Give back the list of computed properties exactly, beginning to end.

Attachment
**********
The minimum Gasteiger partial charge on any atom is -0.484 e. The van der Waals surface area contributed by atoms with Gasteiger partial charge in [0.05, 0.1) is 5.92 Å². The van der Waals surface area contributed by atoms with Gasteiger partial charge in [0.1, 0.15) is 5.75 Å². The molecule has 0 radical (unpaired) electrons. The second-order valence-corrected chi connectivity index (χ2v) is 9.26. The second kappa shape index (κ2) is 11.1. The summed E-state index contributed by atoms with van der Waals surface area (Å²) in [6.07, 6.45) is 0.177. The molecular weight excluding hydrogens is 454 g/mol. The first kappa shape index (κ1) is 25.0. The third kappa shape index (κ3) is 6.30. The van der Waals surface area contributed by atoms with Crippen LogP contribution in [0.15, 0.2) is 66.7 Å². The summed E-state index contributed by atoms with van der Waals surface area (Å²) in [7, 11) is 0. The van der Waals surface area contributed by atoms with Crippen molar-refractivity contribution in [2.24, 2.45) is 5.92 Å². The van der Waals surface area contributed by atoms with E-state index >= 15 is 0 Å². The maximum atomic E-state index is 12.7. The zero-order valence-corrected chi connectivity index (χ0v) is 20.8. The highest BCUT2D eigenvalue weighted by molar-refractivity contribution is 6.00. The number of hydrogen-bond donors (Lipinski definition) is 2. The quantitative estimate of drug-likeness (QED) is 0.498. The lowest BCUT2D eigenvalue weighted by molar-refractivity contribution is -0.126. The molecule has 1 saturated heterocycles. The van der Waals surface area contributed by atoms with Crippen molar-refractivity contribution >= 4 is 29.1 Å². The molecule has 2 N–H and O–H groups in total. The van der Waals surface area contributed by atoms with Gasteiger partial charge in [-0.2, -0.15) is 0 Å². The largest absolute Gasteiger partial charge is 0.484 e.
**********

The minimum Gasteiger partial charge on any atom is -0.484 e. The van der Waals surface area contributed by atoms with Gasteiger partial charge in [0.05, 0.1) is 5.92 Å². The van der Waals surface area contributed by atoms with Gasteiger partial charge in [0.1, 0.15) is 5.75 Å². The molecule has 0 radical (unpaired) electrons. The second-order valence-corrected chi connectivity index (χ2v) is 9.26. The second kappa shape index (κ2) is 11.1. The summed E-state index contributed by atoms with van der Waals surface area (Å²) in [6.07, 6.45) is 0.177. The molecular weight excluding hydrogens is 454 g/mol. The first kappa shape index (κ1) is 25.0. The third kappa shape index (κ3) is 6.30. The van der Waals surface area contributed by atoms with Crippen LogP contribution in [0.15, 0.2) is 66.7 Å². The summed E-state index contributed by atoms with van der Waals surface area (Å²) in [7, 11) is 0. The van der Waals surface area contributed by atoms with Crippen molar-refractivity contribution in [2.24, 2.45) is 5.92 Å². The van der Waals surface area contributed by atoms with E-state index >= 15 is 0 Å². The maximum atomic E-state index is 12.7. The zero-order valence-corrected chi connectivity index (χ0v) is 20.8. The highest BCUT2D eigenvalue weighted by molar-refractivity contribution is 6.00. The number of hydrogen-bond donors (Lipinski definition) is 2. The quantitative estimate of drug-likeness (QED) is 0.498. The lowest BCUT2D eigenvalue weighted by molar-refractivity contribution is -0.126. The molecule has 1 saturated heterocycles. The van der Waals surface area contributed by atoms with Crippen molar-refractivity contribution >= 4 is 29.1 Å². The molecule has 2 N–H and O–H groups in total. The van der Waals surface area contributed by atoms with Gasteiger partial charge in [-0.2, -0.15) is 0 Å². The largest absolute Gasteiger partial charge is 0.484 e.